Suppose a person had a severe accident that immobilized them for a long time. As they recover, they need to start doing things for themselves, even if they begin with something as simple as wearing their own clothes. Such activities may be uncomfortable, but discomfort is often the only door to recovery. Their caregivers need to encourage, even insist, that patients start doing things for themselves.
The same principle applies not just in a hospital, but also in society at large. Some people may circumstantially be afflicted by extreme poverty or be put in helpless distress. Welfare agencies, including a welfare state, may intervene to provide them basic necessities such as food coupons. However, this can’t be done forever. Sooner or later, people need to take responsibility for themselves, find some kind of job and start standing on their own feet. If they don’t and welfare agencies keep providing for them, they will get habituated to lethargy and develop an entitlement mentality. Just as caregivers who don’t encourage patients to start doing things for themselves aren’t really helping the patients, similarly, welfare efforts that don’t encourage or even insist that people eventually take responsibility for themselves end up not doing welfare in the long run.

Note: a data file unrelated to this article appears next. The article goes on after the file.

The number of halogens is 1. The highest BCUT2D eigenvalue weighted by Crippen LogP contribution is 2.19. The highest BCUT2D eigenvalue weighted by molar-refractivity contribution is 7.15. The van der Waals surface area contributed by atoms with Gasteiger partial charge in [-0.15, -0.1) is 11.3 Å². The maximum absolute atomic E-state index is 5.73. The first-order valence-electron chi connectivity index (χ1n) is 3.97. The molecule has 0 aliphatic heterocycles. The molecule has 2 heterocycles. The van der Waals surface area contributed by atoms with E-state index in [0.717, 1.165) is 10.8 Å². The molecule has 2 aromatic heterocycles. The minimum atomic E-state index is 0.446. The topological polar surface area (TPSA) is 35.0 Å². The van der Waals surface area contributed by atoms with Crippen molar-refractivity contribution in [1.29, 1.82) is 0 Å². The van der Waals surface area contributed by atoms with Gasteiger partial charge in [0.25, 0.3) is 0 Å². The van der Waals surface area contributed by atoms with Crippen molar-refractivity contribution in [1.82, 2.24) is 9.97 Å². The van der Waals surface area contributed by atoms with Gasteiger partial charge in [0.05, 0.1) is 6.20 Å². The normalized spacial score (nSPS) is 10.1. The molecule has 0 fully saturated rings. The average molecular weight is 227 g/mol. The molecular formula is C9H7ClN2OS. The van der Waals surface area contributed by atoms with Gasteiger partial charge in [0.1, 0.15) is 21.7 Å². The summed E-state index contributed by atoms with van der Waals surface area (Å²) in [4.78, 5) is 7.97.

One of the best ways to inspire people to take responsibility is to equip them with spiritual wisdom. Gita wisdom explains that we all are parts of the Divine; there is a higher power that will help us rise above our situations if we strive with devotion (18.58). Starting to do something worthwhile with whatever abilities we have provides a fulfillment that makes life meaningful and distresses bearable.
When we help others to grow spiritually and take responsibility for themselves, we offer them the most sustainable help.[ bhagavad-gita ] [ charity ] [ gita ] [ help ] [ welfare ] [ wisdom ]